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Can You Imagine Life After the Pandemic?

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When I lived in Ireland I had to learn to drive on the other side of the road. That alone might have been enough but driving a car with a manual transmission meant that the gear shifting was a mirror image of the ones I was used to in the US. And parallel parking? That was a completely different ball game in the city streets of Dublin.  Everything had to be reversed in my mind to make sure I did it correctly in this new land I lived in. This was before there were You Tube videos like this one that would offer helpful hints

So you would think, then, when I would return to the US for a visit, that I would slip into my old driving habits with ease.  After all, that was what I had initially learned.  But I found the opposite to be true. I learned that, thanks to neuroplasticity, the active learning I did in mirroring how I drove actually made it easier to stay in this newly learned way of driving, which made it interesting for the US drivers who would see me barreling toward them on the wrong side of the road.

So as I hit day 365 (the day I’m writing this) of the pandemic and look towards life after my second Moderna shot on April 13, I try to imagine what things will be like.  My mother, now fully vaccinated, dropped by for a surprise visit the other day. She rang the doorbell but no one in our house even looked up from their work.  No one had been ringing our doorbell in more than a year save for the friendly Fedex guy. It only got our attention when my poor mother apparently leaned onto the bell for a full minute that I thought I must have ordered some large piece of furniture that I didn’t remember. And answered the door. :)

My children, out of habit, stayed a few feet away from her, then I remembered and asked if they could hug her and she said of course, and it felt like a new day dawned.  But I realized after she left that I didn’t hug her. I was so used to consciously keeping my distance that my new reflex and my previous instinct to hug her was muted.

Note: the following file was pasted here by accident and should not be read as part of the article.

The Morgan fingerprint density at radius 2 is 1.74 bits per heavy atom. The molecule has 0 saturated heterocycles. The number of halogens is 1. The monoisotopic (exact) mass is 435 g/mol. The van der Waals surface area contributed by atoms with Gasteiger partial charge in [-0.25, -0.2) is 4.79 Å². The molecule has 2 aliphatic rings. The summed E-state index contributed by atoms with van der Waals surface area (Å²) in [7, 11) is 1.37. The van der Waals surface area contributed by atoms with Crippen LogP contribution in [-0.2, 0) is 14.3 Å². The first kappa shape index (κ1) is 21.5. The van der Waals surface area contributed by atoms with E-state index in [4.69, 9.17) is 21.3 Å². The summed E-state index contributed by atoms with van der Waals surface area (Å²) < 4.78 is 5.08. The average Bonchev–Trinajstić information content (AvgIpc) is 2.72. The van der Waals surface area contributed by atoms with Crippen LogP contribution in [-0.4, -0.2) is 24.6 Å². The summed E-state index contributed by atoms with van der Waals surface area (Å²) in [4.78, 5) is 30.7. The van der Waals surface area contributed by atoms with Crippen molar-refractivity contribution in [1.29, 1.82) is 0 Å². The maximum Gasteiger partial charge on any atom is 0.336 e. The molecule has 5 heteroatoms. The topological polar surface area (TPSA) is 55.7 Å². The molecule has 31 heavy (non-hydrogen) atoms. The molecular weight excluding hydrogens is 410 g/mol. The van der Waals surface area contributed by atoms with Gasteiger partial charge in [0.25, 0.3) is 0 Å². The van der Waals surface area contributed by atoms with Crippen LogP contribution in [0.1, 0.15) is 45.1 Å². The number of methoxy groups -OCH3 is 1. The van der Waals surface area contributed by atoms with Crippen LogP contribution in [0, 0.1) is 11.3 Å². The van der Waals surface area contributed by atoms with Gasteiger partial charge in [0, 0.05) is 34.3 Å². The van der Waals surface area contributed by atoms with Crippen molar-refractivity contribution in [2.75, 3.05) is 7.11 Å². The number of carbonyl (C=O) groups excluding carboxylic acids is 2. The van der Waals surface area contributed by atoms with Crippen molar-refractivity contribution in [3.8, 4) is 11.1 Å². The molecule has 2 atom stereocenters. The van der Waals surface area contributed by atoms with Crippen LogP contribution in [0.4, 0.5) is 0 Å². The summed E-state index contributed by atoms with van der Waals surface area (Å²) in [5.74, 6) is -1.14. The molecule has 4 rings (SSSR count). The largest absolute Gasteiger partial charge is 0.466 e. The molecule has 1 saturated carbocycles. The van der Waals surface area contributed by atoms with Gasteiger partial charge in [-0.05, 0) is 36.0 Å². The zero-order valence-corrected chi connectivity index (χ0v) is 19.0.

So what does all this mean for our world post pandemic?

Will handshakes return? Will the European greeting of two to three kisses go by the wayside? Will we continue to instinctively cross the street out of consideration when seeing our neighbors approaching on the sidewalk when merely 366 days ago that would have been considered the rudest of rude?

I believe leaning into neuroplasticity and spending these last months in quarantine imagining the world we want can have a collective impact that can be transformative.  

I don’t think we’ll go back to exactly the way we were.  I certainly hope we don’t.  I took too many things for granted and didn’t spend enough time focused on the things most meaningful to me. 

To paraphrase Peter McWilliams, we create our reality with our thoughts and dreams and where we put our focus is the direction we tend to go. This is exactly why I started this newsletter - to see us through the pandemic and to focus on creative problem solving and the power of getting into flow. But now I see that we need to do this even if we’re not in crisis.  It just took a global pandemic for me to realize this.

Most of you are still in some form of lockdown and I’m sending you lots of creative energy on this last leg of the marathon.  This can be the most difficult time to stay patient, but the finish line is in sight.  Imagine yourself crossing a finish line and breaking the tape and what that will feel like.  It’s just around the corner!

Have a lovely weekend,

Suzanne

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These articles explore what life will be like post-pandemic:

When Life Will be Normal Again

You Are Not the Person You Were Before the Pandemic

Bill Gate Predicted The World Will Change After the Pandemic in These 7 Dramatic Ways

Futurists Discuss a Post Pandemic World

Things to Do Around the World:


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